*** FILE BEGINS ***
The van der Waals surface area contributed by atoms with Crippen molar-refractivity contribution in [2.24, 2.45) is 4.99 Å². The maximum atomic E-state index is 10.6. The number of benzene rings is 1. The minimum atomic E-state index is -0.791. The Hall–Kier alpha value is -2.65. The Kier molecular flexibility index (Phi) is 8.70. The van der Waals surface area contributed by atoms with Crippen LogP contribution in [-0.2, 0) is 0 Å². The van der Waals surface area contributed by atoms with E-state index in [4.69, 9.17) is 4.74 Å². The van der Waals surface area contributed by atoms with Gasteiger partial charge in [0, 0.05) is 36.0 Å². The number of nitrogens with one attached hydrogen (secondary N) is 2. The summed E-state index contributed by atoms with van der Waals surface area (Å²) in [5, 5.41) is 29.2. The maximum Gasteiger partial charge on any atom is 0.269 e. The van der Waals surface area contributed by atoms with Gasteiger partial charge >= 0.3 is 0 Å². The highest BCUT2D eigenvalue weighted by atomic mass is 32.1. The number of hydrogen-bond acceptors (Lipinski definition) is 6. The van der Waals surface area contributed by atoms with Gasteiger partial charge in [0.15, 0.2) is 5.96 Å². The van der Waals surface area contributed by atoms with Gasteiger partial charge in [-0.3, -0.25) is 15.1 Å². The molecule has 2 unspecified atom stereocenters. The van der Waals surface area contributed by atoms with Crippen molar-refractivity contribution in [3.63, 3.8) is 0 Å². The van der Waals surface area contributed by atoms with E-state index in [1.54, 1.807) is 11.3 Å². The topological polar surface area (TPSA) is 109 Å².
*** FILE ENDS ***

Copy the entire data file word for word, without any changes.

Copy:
The van der Waals surface area contributed by atoms with Crippen molar-refractivity contribution in [2.24, 2.45) is 4.99 Å². The maximum atomic E-state index is 10.6. The number of benzene rings is 1. The minimum atomic E-state index is -0.791. The Hall–Kier alpha value is -2.65. The Kier molecular flexibility index (Phi) is 8.70. The van der Waals surface area contributed by atoms with Crippen LogP contribution in [-0.2, 0) is 0 Å². The van der Waals surface area contributed by atoms with E-state index in [4.69, 9.17) is 4.74 Å². The van der Waals surface area contributed by atoms with Gasteiger partial charge in [0, 0.05) is 36.0 Å². The number of nitrogens with one attached hydrogen (secondary N) is 2. The summed E-state index contributed by atoms with van der Waals surface area (Å²) in [5, 5.41) is 29.2. The maximum Gasteiger partial charge on any atom is 0.269 e. The van der Waals surface area contributed by atoms with Gasteiger partial charge >= 0.3 is 0 Å². The highest BCUT2D eigenvalue weighted by atomic mass is 32.1. The number of hydrogen-bond acceptors (Lipinski definition) is 6. The van der Waals surface area contributed by atoms with Gasteiger partial charge in [0.15, 0.2) is 5.96 Å². The van der Waals surface area contributed by atoms with Gasteiger partial charge in [-0.3, -0.25) is 15.1 Å². The molecule has 2 unspecified atom stereocenters. The van der Waals surface area contributed by atoms with Crippen molar-refractivity contribution in [3.63, 3.8) is 0 Å². The van der Waals surface area contributed by atoms with E-state index in [1.54, 1.807) is 11.3 Å². The topological polar surface area (TPSA) is 109 Å².